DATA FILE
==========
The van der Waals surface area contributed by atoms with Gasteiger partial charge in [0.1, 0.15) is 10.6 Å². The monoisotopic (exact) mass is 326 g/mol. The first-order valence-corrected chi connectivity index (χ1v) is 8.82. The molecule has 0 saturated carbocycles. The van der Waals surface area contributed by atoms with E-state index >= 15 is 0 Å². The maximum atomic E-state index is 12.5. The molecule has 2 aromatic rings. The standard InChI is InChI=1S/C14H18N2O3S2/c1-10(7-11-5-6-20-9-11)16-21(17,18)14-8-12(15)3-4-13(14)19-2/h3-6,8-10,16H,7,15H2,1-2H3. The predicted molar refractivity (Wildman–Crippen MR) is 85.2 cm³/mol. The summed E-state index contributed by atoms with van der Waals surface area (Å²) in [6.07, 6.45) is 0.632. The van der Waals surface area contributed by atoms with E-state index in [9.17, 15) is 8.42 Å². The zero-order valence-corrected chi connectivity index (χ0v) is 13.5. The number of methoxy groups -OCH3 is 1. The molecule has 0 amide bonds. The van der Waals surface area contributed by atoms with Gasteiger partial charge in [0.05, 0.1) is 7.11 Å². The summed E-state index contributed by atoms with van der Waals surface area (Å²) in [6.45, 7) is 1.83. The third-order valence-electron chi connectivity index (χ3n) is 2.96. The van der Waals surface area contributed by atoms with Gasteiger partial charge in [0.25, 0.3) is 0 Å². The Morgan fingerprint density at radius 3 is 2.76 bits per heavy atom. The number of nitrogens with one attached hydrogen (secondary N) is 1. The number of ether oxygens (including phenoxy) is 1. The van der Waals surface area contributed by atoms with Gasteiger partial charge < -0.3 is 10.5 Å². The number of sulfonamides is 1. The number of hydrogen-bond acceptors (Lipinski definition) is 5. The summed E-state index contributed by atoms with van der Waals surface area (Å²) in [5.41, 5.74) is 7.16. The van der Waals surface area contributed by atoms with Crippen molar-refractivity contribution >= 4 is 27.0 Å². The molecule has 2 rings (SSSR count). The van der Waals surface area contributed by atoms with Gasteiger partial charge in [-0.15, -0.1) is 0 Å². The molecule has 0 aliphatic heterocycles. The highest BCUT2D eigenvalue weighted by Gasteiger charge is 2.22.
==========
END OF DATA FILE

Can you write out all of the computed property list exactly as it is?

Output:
The van der Waals surface area contributed by atoms with Gasteiger partial charge in [0.1, 0.15) is 10.6 Å². The monoisotopic (exact) mass is 326 g/mol. The first-order valence-corrected chi connectivity index (χ1v) is 8.82. The molecule has 0 saturated carbocycles. The van der Waals surface area contributed by atoms with E-state index >= 15 is 0 Å². The maximum atomic E-state index is 12.5. The molecule has 2 aromatic rings. The standard InChI is InChI=1S/C14H18N2O3S2/c1-10(7-11-5-6-20-9-11)16-21(17,18)14-8-12(15)3-4-13(14)19-2/h3-6,8-10,16H,7,15H2,1-2H3. The predicted molar refractivity (Wildman–Crippen MR) is 85.2 cm³/mol. The summed E-state index contributed by atoms with van der Waals surface area (Å²) in [6.07, 6.45) is 0.632. The van der Waals surface area contributed by atoms with E-state index in [9.17, 15) is 8.42 Å². The zero-order valence-corrected chi connectivity index (χ0v) is 13.5. The number of methoxy groups -OCH3 is 1. The molecule has 0 amide bonds. The van der Waals surface area contributed by atoms with Gasteiger partial charge in [0.05, 0.1) is 7.11 Å². The summed E-state index contributed by atoms with van der Waals surface area (Å²) in [6.45, 7) is 1.83. The third-order valence-electron chi connectivity index (χ3n) is 2.96. The van der Waals surface area contributed by atoms with Gasteiger partial charge in [0.25, 0.3) is 0 Å². The Morgan fingerprint density at radius 3 is 2.76 bits per heavy atom. The number of nitrogens with one attached hydrogen (secondary N) is 1. The number of ether oxygens (including phenoxy) is 1. The van der Waals surface area contributed by atoms with Gasteiger partial charge < -0.3 is 10.5 Å². The number of sulfonamides is 1. The number of hydrogen-bond acceptors (Lipinski definition) is 5. The summed E-state index contributed by atoms with van der Waals surface area (Å²) in [5.41, 5.74) is 7.16. The van der Waals surface area contributed by atoms with Crippen molar-refractivity contribution >= 4 is 27.0 Å². The molecule has 2 rings (SSSR count). The van der Waals surface area contributed by atoms with Gasteiger partial charge in [-0.15, -0.1) is 0 Å². The molecule has 0 aliphatic heterocycles. The highest BCUT2D eigenvalue weighted by Gasteiger charge is 2.22.